Bible and Quran Apps Removed from Apple App Store for China

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Under pressure from Chinese law, a digital Bible firm has removed its app from offerings in Apple’s China app store, while Apple itself has removed a Quran app from its store in China at the same time. Chinese officials request.

22 October 2021

Screenshot of an Apple phone. (Unsplash Photo / William Hook)


By Kevin J. Jones

Under pressure from Chinese law, a digital Bible firm has removed its app from offerings in Apple’s China app store, while Apple itself has removed a Quran app from its store in China at the same time. Chinese officials request.

“Olive Tree Bible Software was advised during the App Store review process that we are required to provide a license demonstrating our authorization to distribute an app with book or magazine content in Mainland China,” said the company at BBC News.

“Since we didn’t have the license and needed to get our app update approved and distributed to customers, we removed our Bible app from the Chinese App Store,” he said.

Olive Tree Bible Software’s work on digital versions of Bibles dates back decades. Its founder, Drew Haninger, developed Bible programs for the Palm Pilot and other early mobile devices in the late 1990s. He also offers various Bible translations. The Spokane-based company’s website lists several Catholic English-language editions of the Bible, although it indicates that some versions are not available for purchase.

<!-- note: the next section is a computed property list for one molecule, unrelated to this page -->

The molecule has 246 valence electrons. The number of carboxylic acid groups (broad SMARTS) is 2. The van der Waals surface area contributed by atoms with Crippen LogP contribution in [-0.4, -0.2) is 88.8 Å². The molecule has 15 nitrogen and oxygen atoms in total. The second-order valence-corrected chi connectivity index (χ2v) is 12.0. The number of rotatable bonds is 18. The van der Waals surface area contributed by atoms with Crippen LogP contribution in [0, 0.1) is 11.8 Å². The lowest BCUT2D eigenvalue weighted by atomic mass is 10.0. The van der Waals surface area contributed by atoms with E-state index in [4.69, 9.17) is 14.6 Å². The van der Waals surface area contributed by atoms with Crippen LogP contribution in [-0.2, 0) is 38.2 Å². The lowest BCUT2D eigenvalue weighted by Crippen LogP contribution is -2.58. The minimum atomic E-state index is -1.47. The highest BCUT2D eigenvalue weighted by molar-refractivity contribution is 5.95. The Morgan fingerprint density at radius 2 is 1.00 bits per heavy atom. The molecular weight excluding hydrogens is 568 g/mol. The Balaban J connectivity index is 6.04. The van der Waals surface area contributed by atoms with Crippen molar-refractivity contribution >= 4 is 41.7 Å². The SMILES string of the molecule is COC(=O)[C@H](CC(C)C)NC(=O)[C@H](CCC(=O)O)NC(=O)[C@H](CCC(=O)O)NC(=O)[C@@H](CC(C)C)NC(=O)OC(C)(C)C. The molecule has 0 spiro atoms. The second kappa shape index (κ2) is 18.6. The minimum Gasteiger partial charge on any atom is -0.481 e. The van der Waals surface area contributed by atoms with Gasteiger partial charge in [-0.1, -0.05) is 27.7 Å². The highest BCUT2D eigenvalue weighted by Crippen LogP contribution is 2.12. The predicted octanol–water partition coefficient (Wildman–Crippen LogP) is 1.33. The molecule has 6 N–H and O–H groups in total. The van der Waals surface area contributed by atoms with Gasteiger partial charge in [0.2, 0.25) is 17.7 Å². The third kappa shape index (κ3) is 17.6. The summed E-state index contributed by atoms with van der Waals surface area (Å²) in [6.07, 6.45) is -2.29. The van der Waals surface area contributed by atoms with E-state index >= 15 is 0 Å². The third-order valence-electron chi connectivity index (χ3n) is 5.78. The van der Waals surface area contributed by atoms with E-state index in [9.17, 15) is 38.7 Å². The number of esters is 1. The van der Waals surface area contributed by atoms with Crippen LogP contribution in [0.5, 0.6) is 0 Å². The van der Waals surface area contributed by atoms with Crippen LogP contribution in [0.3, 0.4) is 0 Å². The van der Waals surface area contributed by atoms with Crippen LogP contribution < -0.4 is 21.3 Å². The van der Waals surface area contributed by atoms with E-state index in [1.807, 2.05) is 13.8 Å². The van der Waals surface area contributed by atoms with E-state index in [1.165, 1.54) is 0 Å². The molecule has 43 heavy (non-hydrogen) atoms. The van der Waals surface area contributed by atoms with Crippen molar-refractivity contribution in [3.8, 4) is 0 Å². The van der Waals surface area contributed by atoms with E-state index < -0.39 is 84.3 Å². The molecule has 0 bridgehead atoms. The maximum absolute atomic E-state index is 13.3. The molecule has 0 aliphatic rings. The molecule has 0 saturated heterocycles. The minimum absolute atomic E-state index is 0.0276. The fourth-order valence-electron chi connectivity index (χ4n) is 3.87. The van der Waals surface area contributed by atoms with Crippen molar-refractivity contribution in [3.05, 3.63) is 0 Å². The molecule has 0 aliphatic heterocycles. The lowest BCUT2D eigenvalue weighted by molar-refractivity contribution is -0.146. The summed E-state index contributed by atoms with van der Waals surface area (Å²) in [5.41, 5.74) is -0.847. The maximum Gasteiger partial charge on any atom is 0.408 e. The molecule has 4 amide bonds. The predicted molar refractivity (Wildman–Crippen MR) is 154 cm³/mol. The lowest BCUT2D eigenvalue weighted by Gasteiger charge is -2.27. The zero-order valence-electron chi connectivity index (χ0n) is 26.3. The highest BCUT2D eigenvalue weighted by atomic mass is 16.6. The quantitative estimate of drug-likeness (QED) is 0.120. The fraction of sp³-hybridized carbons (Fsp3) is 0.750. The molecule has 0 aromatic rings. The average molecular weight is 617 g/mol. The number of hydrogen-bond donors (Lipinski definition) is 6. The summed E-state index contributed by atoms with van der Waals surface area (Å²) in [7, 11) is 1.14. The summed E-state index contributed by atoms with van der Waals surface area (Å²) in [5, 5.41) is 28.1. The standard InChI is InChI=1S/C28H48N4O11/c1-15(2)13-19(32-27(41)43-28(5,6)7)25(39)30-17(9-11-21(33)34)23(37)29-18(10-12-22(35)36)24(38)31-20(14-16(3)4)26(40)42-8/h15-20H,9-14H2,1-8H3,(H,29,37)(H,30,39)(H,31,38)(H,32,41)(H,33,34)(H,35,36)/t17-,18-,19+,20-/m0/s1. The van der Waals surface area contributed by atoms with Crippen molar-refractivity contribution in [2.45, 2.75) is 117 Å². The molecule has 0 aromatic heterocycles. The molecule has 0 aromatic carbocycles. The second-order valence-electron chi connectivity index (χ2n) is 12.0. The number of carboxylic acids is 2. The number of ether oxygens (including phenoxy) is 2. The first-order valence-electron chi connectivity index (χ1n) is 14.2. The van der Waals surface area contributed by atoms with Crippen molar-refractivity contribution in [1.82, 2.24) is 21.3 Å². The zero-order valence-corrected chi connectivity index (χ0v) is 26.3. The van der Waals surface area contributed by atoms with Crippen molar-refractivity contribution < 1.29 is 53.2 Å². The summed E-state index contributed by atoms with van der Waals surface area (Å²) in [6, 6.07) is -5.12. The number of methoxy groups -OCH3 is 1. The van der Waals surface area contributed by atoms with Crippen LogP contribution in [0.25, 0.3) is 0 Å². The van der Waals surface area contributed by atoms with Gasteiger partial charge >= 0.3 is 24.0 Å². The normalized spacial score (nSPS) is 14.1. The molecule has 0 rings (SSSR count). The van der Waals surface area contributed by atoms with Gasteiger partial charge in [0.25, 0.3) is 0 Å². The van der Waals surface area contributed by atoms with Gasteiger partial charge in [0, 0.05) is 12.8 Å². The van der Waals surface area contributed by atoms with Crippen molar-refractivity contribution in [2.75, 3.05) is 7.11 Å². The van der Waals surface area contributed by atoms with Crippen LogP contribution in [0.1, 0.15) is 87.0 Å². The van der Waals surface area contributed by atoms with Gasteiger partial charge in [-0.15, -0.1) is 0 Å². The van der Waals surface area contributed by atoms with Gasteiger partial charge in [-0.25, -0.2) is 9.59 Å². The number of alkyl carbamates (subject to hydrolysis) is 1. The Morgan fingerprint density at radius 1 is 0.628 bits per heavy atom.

Similar difficulties in the app store have plagued a company that produces a digital version of the Quran.

Quran Majeed, produced by Pakistan Data Management Services, claims a total of 35 million users, including one million in China. The company said that, according to Apple, the app has been removed from Apple’s app store in China “because it includes content that requires further documentation from Chinese authorities.” The company said it was working to contact the China Cyberspace Administration and relevant Chinese officials to resolve the issue.

Apple declined to comment to the BBC, noting its human rights statement: “We are required to comply with local laws, and sometimes there are complex issues that we can disagree with governments on. ” Religious organizations are strictly regulated by Chinese law, and Christian clergy may be subject to legal penalties if they fail to register with the government or if they engage in unauthorized activities or act in a manner that allegedly infringes. to national unity. –ANC



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